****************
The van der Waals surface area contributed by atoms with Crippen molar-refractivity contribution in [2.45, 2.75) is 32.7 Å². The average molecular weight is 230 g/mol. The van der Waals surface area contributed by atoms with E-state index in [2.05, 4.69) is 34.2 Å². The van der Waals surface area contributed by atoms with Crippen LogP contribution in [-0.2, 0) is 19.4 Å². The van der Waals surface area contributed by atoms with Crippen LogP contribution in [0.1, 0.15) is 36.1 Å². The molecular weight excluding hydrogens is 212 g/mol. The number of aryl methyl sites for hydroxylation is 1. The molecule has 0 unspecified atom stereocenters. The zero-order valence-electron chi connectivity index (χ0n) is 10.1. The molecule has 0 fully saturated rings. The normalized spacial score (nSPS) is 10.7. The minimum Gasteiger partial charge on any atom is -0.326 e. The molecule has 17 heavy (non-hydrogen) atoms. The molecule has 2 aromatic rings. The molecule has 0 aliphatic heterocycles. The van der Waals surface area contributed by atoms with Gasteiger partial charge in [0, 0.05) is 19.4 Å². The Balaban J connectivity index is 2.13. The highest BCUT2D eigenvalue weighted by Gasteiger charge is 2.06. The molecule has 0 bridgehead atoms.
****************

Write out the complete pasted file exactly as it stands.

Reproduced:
The van der Waals surface area contributed by atoms with Crippen molar-refractivity contribution in [2.45, 2.75) is 32.7 Å². The average molecular weight is 230 g/mol. The van der Waals surface area contributed by atoms with E-state index in [2.05, 4.69) is 34.2 Å². The van der Waals surface area contributed by atoms with Crippen LogP contribution in [-0.2, 0) is 19.4 Å². The van der Waals surface area contributed by atoms with Crippen LogP contribution in [0.1, 0.15) is 36.1 Å². The molecular weight excluding hydrogens is 212 g/mol. The number of aryl methyl sites for hydroxylation is 1. The molecule has 0 unspecified atom stereocenters. The zero-order valence-electron chi connectivity index (χ0n) is 10.1. The molecule has 0 fully saturated rings. The normalized spacial score (nSPS) is 10.7. The minimum Gasteiger partial charge on any atom is -0.326 e. The molecule has 17 heavy (non-hydrogen) atoms. The molecule has 2 aromatic rings. The molecule has 0 aliphatic heterocycles. The van der Waals surface area contributed by atoms with Gasteiger partial charge in [0, 0.05) is 19.4 Å². The Balaban J connectivity index is 2.13. The highest BCUT2D eigenvalue weighted by Gasteiger charge is 2.06. The molecule has 0 bridgehead atoms.